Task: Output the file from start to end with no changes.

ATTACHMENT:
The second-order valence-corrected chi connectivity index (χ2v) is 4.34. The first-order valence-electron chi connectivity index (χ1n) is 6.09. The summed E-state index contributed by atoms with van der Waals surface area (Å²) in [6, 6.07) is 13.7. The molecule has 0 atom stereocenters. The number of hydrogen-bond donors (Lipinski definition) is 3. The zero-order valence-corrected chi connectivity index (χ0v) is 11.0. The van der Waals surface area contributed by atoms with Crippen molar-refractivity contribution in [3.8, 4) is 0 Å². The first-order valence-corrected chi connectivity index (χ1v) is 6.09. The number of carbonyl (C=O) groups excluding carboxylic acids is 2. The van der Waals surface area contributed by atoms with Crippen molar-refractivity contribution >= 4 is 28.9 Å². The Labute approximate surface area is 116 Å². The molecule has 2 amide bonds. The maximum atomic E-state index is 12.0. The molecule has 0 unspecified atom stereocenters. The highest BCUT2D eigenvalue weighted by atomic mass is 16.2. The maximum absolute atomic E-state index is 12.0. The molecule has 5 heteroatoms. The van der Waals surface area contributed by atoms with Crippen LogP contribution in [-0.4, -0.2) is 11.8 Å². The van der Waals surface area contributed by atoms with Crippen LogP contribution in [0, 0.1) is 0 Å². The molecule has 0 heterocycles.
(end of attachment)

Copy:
The second-order valence-corrected chi connectivity index (χ2v) is 4.34. The first-order valence-electron chi connectivity index (χ1n) is 6.09. The summed E-state index contributed by atoms with van der Waals surface area (Å²) in [6, 6.07) is 13.7. The molecule has 0 atom stereocenters. The number of hydrogen-bond donors (Lipinski definition) is 3. The zero-order valence-corrected chi connectivity index (χ0v) is 11.0. The van der Waals surface area contributed by atoms with Crippen molar-refractivity contribution in [3.8, 4) is 0 Å². The first-order valence-corrected chi connectivity index (χ1v) is 6.09. The number of carbonyl (C=O) groups excluding carboxylic acids is 2. The van der Waals surface area contributed by atoms with Crippen molar-refractivity contribution >= 4 is 28.9 Å². The Labute approximate surface area is 116 Å². The molecule has 2 amide bonds. The maximum atomic E-state index is 12.0. The molecule has 0 unspecified atom stereocenters. The highest BCUT2D eigenvalue weighted by atomic mass is 16.2. The maximum absolute atomic E-state index is 12.0. The molecule has 5 heteroatoms. The van der Waals surface area contributed by atoms with Crippen LogP contribution in [-0.4, -0.2) is 11.8 Å². The van der Waals surface area contributed by atoms with Crippen LogP contribution in [0, 0.1) is 0 Å². The molecule has 0 heterocycles.